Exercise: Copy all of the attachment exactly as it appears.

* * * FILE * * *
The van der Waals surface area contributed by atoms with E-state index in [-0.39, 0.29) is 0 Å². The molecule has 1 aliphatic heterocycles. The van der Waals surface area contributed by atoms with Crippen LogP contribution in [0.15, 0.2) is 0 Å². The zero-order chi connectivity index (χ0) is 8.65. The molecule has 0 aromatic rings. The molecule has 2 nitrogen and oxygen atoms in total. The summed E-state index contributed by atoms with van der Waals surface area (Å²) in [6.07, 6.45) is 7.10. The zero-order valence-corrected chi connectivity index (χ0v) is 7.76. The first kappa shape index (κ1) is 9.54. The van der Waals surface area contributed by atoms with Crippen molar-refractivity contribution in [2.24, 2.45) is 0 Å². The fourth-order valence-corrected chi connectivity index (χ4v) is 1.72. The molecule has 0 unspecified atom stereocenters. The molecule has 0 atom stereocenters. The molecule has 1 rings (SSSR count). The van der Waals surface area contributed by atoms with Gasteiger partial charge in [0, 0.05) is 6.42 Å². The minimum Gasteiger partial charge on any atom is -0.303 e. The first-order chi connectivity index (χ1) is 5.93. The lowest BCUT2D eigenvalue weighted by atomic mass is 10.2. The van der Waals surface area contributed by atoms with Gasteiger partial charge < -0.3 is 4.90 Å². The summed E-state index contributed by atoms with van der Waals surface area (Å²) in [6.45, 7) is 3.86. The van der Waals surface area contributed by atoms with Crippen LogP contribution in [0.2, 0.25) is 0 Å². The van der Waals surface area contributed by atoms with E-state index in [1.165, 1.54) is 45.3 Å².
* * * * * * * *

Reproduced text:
The van der Waals surface area contributed by atoms with E-state index in [-0.39, 0.29) is 0 Å². The molecule has 1 aliphatic heterocycles. The van der Waals surface area contributed by atoms with Crippen LogP contribution in [0.15, 0.2) is 0 Å². The zero-order chi connectivity index (χ0) is 8.65. The molecule has 0 aromatic rings. The molecule has 2 nitrogen and oxygen atoms in total. The summed E-state index contributed by atoms with van der Waals surface area (Å²) in [6.07, 6.45) is 7.10. The zero-order valence-corrected chi connectivity index (χ0v) is 7.76. The first kappa shape index (κ1) is 9.54. The van der Waals surface area contributed by atoms with Crippen molar-refractivity contribution in [2.24, 2.45) is 0 Å². The fourth-order valence-corrected chi connectivity index (χ4v) is 1.72. The molecule has 0 unspecified atom stereocenters. The molecule has 0 atom stereocenters. The molecule has 1 rings (SSSR count). The van der Waals surface area contributed by atoms with Gasteiger partial charge in [0, 0.05) is 6.42 Å². The minimum Gasteiger partial charge on any atom is -0.303 e. The first-order chi connectivity index (χ1) is 5.93. The lowest BCUT2D eigenvalue weighted by atomic mass is 10.2. The van der Waals surface area contributed by atoms with Gasteiger partial charge < -0.3 is 4.90 Å². The summed E-state index contributed by atoms with van der Waals surface area (Å²) in [6.45, 7) is 3.86. The van der Waals surface area contributed by atoms with Crippen LogP contribution in [0.2, 0.25) is 0 Å². The van der Waals surface area contributed by atoms with E-state index in [1.165, 1.54) is 45.3 Å².